Kings Of Leon Come Around Sundown
With their last album, 2008’s Only By The Night, the family Leon moved away from their scratchy but inventive indie-rock roots and embraced the arena band approach, producing a slicker, more universal and radio-friendly album. As we all know, this gave them a massive hit – Only By The Night has sold over 6 million copies so far and has become the highest selling digital album in history. This kind of unbridled success, however, can have its downsides – especially when it comes to figuring out what to do next. Do you decide you can’t emulate such massive success and go all experimental a la Radiohead, or do you simply just follow the tried and tested formula? While it would be fun to see Kings Of Leon attempting a Kid A type re-invention, they have predictably gone for the ‘if it ain’t broke don’t fix it’ approach with new album, Come Around Sundown.
While it does use the same sleek, polished and at times soulless production values of Only By The Night, Come Around Sundown differs in that it lacks any real stand-out crowd favourites in the style of ‘Sex On Fire’ and ‘Use Somebody’. This is probably not that surprising, seeing as Caleb and co openly resent these style over substance songs and the popularity they have inspired – going as far as calling new Kings Of Leon fans ‘not cool’. In their place is an album of songs that, mostly, feel unfinished – as if they forcefully resisted the urge to include the killer bridges and infectious choruses for fear of creating even more monkeys on their backs. The effect is that Come Around Sundown becomes a plodding, meandering record with little focus amongst the slick, over-produced songs.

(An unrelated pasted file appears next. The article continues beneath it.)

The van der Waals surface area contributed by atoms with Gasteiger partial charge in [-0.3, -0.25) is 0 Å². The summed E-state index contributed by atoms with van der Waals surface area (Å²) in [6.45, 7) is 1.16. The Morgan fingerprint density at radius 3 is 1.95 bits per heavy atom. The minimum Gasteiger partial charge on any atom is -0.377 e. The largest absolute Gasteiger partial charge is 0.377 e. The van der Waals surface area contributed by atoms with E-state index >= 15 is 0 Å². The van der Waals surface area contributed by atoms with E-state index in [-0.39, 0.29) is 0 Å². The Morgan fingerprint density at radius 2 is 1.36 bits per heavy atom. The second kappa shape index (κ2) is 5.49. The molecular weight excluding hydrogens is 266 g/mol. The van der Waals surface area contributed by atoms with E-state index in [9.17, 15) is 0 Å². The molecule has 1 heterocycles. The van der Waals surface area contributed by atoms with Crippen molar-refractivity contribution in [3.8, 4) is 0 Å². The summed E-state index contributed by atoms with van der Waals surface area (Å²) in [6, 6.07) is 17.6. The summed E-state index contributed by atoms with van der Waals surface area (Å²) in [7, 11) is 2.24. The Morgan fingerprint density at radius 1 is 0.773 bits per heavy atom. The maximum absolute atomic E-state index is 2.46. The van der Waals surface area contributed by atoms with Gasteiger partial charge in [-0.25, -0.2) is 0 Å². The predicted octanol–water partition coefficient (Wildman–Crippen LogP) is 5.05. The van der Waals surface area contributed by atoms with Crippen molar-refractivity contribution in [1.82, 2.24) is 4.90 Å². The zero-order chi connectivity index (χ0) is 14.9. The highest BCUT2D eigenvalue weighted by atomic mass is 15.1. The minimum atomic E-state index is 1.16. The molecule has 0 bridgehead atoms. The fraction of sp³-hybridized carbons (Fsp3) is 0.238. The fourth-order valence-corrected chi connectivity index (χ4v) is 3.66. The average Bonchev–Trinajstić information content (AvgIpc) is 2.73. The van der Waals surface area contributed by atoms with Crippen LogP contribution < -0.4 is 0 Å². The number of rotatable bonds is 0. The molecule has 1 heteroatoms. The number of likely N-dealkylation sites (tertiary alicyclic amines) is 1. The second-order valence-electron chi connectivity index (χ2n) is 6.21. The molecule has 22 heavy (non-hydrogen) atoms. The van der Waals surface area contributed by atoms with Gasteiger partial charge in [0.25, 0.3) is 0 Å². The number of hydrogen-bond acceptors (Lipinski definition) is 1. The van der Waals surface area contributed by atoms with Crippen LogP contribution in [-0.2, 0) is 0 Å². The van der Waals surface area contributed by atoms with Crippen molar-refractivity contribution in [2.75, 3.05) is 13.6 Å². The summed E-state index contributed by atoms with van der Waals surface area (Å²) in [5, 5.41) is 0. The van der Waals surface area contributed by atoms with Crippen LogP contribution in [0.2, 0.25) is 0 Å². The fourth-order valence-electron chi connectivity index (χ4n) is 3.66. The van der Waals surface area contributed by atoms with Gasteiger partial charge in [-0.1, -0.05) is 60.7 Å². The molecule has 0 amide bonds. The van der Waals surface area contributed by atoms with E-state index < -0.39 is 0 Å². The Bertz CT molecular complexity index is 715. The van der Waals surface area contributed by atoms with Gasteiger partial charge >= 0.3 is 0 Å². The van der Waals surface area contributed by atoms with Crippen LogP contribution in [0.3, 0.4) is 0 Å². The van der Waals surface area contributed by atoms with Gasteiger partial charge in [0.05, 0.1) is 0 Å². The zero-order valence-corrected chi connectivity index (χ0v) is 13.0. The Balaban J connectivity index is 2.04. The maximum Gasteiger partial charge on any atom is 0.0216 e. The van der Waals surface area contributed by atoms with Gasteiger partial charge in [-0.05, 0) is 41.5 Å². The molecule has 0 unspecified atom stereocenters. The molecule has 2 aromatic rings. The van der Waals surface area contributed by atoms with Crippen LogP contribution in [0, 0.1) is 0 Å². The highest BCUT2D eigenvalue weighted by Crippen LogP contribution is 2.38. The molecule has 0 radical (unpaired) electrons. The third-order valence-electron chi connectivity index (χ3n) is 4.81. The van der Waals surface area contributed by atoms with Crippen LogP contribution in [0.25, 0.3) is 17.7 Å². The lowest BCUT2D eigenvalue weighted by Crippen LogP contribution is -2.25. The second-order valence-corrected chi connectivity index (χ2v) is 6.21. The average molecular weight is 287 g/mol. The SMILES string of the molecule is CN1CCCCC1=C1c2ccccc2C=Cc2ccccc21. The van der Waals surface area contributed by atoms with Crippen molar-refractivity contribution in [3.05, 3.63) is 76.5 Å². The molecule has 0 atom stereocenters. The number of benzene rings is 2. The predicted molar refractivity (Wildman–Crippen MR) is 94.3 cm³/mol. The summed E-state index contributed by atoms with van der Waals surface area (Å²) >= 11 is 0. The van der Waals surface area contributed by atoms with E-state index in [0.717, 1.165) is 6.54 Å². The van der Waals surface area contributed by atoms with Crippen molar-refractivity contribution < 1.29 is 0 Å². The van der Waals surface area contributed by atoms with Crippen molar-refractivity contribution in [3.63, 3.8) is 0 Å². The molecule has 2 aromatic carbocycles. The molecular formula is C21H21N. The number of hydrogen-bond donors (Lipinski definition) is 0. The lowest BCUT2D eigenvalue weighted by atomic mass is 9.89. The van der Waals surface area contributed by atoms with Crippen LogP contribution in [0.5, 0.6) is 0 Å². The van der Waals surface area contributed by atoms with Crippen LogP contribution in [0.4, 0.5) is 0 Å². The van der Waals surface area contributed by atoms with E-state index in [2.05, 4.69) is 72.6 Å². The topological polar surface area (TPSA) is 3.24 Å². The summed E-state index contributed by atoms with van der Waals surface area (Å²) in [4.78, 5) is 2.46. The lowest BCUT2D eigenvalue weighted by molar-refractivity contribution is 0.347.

There are a few notable exceptions, the main hook and swaggering bass of ‘The Immortals’ was made for the arenas KoL now inhabit. ‘Back Down South’, the toe-tapping nostalgia trip to their Southern roots, is a welcome distraction while the guitars on ‘Pony Up’ border on funky. Mostly though, Come Around Sundown gets swallowed up by its over-reliance on sprawling, ‘cinematic’ tunes that lack character. Instead of being the attention grabber you would expect from a first single, ‘Radioactive’ stumbles along without direction while the rest come and go practically unnoticed. On the whole Come Around Sundown sounds like the album Kings Of Leon didn’t want to make, but felt forced to anyway. The title even screams of a band waiting for a new beginning – perhaps with this album out of the way they can start work on their new dawn.